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Interview on experiences in World War II

View at Kansas Memory

Creator: Rhea, Darrel D.

Date: October 5, 2006

Level of Description: Item

Material Type: Manuscripts

Call Number: World War II Oral Histories Project

Unit ID: 211445

Biographical sketch: Sixteen year old Darrel Rhea enlisted in the Merchant Marines in Wichita, Kansas, with the reluctant permission of his parents, in September 1944. He was sent to Kansas City, Missouri for his physical examination and then on to Sheep?s Head Bay, New York for training. Being a typical Kansas farm boy from Isabel, Kansas, he was in awe of the skyscrapers and subways of New York City. He adapted well to finding his way around the city and to the rigorous Coast Guard training (swimming, lifesaving, boat handling, and boot camp). His training was completed on October 20, 1944 and he was assigned to the S.S. Susan B. Lukenbauk, of the Lukenbauk steam ship company (agents for the wartime shipping administration). The Lukenbauk was a refrigerated ship that was used to haul perishables (food and supplies) to England for the troops in the European Theatre. Rhea volunteered to work in the mess hall doing kitchen patrol (KP) and serving meals and describes his service aboard as similar to a civilian job in that he got free lodging, meal allowances and, if he worked overtime, he was paid extra. His ship was outbound from New York harbor on thirty day cruises and traveled along the eastern U.S. seaboard twice and then was sent to England in February 1945 while Rhea was aboard. Although, generally, the crew didn?t see much fighting, and was not allowed to go ashore in while in England (they loaded and unloaded cargo while at anchor offshore), Rhea describes his Merchant Marine service as an adventurous time for a young farm kid. Because it was a supply vessel that carried only anti-aircraft guns, not big guns, and because the threat of attacks by U-boats was present in some locations through which they traveled, the S.S. Susan B. Lukenbauk sometimes sailed as part of convoy groups or with destroyer ship escorts. Rhea was back in port at New York City when V-E Day (May 8, 1945) was announced. He decided not to sign up for any more voyages and was discharged from the Merchant Marines later that same month. He returned to home and school in Isabel, Kansas.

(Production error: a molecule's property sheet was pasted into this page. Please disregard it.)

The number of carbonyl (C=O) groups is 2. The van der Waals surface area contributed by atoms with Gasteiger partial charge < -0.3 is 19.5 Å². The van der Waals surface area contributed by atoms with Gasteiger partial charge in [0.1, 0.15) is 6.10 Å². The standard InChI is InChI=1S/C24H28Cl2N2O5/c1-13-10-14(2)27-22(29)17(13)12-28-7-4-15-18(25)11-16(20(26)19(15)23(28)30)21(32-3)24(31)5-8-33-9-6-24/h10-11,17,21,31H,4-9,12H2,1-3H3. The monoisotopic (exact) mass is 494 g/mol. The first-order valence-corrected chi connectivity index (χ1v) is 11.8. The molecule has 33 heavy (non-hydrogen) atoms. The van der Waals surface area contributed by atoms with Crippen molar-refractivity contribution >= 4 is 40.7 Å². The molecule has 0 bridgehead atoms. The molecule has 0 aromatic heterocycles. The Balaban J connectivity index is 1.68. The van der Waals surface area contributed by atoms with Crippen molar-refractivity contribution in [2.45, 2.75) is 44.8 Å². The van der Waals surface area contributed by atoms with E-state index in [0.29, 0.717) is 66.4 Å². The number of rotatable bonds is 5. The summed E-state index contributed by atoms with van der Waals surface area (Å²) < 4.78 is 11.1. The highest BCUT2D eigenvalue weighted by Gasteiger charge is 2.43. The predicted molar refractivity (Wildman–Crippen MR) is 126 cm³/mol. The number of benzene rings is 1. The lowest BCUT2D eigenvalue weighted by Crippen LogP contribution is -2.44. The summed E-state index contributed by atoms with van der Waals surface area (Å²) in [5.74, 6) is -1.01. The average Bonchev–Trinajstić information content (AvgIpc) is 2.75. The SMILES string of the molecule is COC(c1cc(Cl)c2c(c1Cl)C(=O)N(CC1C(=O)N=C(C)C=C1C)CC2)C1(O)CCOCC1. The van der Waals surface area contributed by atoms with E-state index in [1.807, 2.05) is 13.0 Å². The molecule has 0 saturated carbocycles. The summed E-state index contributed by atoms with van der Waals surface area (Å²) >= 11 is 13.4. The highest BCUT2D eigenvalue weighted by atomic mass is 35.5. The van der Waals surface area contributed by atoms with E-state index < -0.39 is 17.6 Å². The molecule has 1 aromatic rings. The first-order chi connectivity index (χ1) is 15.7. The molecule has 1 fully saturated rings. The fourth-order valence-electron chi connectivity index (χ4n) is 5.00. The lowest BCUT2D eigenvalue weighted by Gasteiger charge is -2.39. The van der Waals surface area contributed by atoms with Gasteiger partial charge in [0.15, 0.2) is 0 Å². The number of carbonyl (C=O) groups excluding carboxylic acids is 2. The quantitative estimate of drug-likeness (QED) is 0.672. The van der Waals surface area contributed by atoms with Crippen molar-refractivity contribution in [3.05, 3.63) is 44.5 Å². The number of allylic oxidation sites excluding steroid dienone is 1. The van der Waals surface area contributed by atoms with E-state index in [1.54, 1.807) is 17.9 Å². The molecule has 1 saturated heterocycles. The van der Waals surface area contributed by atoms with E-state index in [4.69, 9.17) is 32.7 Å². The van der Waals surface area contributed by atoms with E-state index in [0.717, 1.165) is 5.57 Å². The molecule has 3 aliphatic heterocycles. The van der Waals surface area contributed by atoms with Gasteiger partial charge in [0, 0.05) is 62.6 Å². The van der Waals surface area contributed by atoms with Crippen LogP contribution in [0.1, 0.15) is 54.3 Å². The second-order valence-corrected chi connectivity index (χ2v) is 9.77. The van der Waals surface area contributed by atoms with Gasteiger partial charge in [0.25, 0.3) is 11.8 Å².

Rhea was subsequently drafted into the U.S. Air Force on September 3, 1948, and served as a Staff Sergeant with the 415th Organizational Maintenance Squadron, 93rd Bomb Wing (Strategic Air Command), 15th Air Force at the reopened Milldam Hall Air Force Base in England until his discharge from the service on May 8, 1952

Summary: Seaman Rhea enlisted in the Merchant Marine in 1944 and served until 1945 in the S.S. Susan B. Lukenbauk. Interviewed by David Fasgold on Oct 5, 2006, Rhea talked about military experiences in the Second World War. The 2005 Kansas Legislature passed a bill funding the WWII Veterans Oral History grant program. This transcript is from one of the nine community institutions that received these grants. The transcript from the interview is presented here; the original video copy of the interview is available through the Greater Barber County Historical Action Assn and through the Kansas State Historical Society.

Space Required/Quantity: Video

Title (Main title): Interview on experiences in World War II

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019-14-04-01  DVD 

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